John Taylor Gatto, a New York public educator for thirty years, resigned on the op-ed page of the Wall Street Journal after being named New York State’s “Teacher of the Year” in 1991. Gatto told the world he was no longer willing to “hurt children;” that the very system of public education had, since its inception, been designed to indoctrinate children in desirable attitudes and behaviors compatible with a compartmentalized industrial workforce. Dumbing Us Down: The Hidden Curriculum of Compulsory Schooling launched Gatto’s career in public speaking on the topic of school reform; selling over 200,000 copies, the book is a collection of short speeches outlining the seven underlying lessons of a public school teacher. The seven lessons are: confusion, class position, indifference, emotional dependency, intellectual dependency, provisional self-esteem, and no right to privacy.
Gatto’s other books (Weapons of Mass Instruction; The Underground History of American Education) detail the ideological and intellectual foundations of the factory schooling system. One could argue the formula for public schooling would be one part Frederick Taylor’s scientific management; one part Wilhelm Wundt’s experimental psychology; peppered with John Dewey’s philosophy of pragmatism and a mix of futurist programming for 21st century social and economic outcomes. Education would no longer be viewed as an enlightening experience but as a scientific method of behavioral and social indoctrination practiced in a state institution; attendance, mandatory.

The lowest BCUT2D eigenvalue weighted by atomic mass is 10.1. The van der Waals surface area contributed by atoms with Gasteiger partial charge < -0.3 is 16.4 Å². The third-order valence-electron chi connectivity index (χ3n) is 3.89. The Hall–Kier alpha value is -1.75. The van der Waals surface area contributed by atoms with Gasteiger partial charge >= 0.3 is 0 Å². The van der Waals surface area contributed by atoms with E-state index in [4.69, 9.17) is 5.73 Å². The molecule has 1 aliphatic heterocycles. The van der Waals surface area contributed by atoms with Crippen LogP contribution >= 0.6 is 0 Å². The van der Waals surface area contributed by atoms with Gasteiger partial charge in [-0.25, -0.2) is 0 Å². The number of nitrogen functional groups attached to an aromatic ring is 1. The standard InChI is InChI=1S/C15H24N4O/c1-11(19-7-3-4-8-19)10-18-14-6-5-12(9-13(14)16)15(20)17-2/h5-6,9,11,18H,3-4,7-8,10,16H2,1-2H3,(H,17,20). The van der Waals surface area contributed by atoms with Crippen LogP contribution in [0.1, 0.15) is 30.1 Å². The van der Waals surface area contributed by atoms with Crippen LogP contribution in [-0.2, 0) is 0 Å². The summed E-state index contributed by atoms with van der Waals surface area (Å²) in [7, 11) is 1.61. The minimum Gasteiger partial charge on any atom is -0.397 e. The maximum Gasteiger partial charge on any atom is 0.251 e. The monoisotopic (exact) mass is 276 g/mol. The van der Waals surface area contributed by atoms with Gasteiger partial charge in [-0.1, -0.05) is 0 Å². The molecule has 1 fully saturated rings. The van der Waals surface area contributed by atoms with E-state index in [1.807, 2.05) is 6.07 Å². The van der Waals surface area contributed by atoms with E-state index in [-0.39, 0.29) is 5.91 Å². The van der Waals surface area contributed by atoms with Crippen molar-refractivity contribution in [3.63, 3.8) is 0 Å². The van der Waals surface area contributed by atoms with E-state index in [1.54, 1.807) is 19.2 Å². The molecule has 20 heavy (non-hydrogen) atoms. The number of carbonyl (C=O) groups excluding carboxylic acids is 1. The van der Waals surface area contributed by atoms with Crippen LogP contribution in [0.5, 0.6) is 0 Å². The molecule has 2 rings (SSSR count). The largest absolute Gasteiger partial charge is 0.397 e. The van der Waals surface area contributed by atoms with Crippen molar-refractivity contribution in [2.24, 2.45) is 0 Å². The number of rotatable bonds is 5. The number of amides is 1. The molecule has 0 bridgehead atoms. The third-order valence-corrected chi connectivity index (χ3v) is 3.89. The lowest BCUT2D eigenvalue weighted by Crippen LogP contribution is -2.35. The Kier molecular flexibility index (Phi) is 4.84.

Perhaps the most important historical evidence Gatto communicates is that the compartmentalized and compulsory system was adopted from the Prussian template. Johann Fichte’s Address to the German Nation inspired the military state to revamp its education program after an embarrassing defeat to Napoleon’s armies in the Battle of Jena. A general by the name of Carl von Clausewitz installed Wilhelm von Humboldt , a pedagogue, first Minister of Education. In The Underground History of American Education, Gatto lays out the model: